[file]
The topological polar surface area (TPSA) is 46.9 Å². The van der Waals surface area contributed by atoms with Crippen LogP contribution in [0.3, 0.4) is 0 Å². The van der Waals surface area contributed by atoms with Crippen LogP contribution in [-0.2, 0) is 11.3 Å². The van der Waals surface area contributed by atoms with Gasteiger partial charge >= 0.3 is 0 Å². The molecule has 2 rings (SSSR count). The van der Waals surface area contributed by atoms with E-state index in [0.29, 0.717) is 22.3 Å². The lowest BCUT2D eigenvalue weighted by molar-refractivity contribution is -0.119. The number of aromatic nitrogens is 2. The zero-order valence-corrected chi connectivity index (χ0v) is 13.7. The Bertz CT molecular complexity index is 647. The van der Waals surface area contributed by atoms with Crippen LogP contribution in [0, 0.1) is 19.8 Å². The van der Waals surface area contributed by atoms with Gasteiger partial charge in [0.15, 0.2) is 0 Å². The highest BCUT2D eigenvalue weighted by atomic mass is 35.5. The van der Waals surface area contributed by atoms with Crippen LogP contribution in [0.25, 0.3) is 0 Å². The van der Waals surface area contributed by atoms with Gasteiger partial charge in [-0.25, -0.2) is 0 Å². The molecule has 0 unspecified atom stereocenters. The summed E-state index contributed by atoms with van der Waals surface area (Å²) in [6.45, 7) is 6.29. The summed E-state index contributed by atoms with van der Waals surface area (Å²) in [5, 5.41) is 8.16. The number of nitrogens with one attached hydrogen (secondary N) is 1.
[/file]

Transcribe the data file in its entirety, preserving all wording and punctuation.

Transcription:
The topological polar surface area (TPSA) is 46.9 Å². The van der Waals surface area contributed by atoms with Crippen LogP contribution in [0.3, 0.4) is 0 Å². The van der Waals surface area contributed by atoms with Crippen LogP contribution in [-0.2, 0) is 11.3 Å². The van der Waals surface area contributed by atoms with Gasteiger partial charge >= 0.3 is 0 Å². The molecule has 2 rings (SSSR count). The van der Waals surface area contributed by atoms with E-state index in [0.29, 0.717) is 22.3 Å². The lowest BCUT2D eigenvalue weighted by molar-refractivity contribution is -0.119. The number of aromatic nitrogens is 2. The zero-order valence-corrected chi connectivity index (χ0v) is 13.7. The Bertz CT molecular complexity index is 647. The van der Waals surface area contributed by atoms with Crippen LogP contribution in [0, 0.1) is 19.8 Å². The van der Waals surface area contributed by atoms with Gasteiger partial charge in [0.15, 0.2) is 0 Å². The highest BCUT2D eigenvalue weighted by atomic mass is 35.5. The van der Waals surface area contributed by atoms with Crippen LogP contribution in [0.25, 0.3) is 0 Å². The van der Waals surface area contributed by atoms with Gasteiger partial charge in [-0.25, -0.2) is 0 Å². The molecule has 0 unspecified atom stereocenters. The summed E-state index contributed by atoms with van der Waals surface area (Å²) in [6.45, 7) is 6.29. The summed E-state index contributed by atoms with van der Waals surface area (Å²) in [5, 5.41) is 8.16. The number of nitrogens with one attached hydrogen (secondary N) is 1.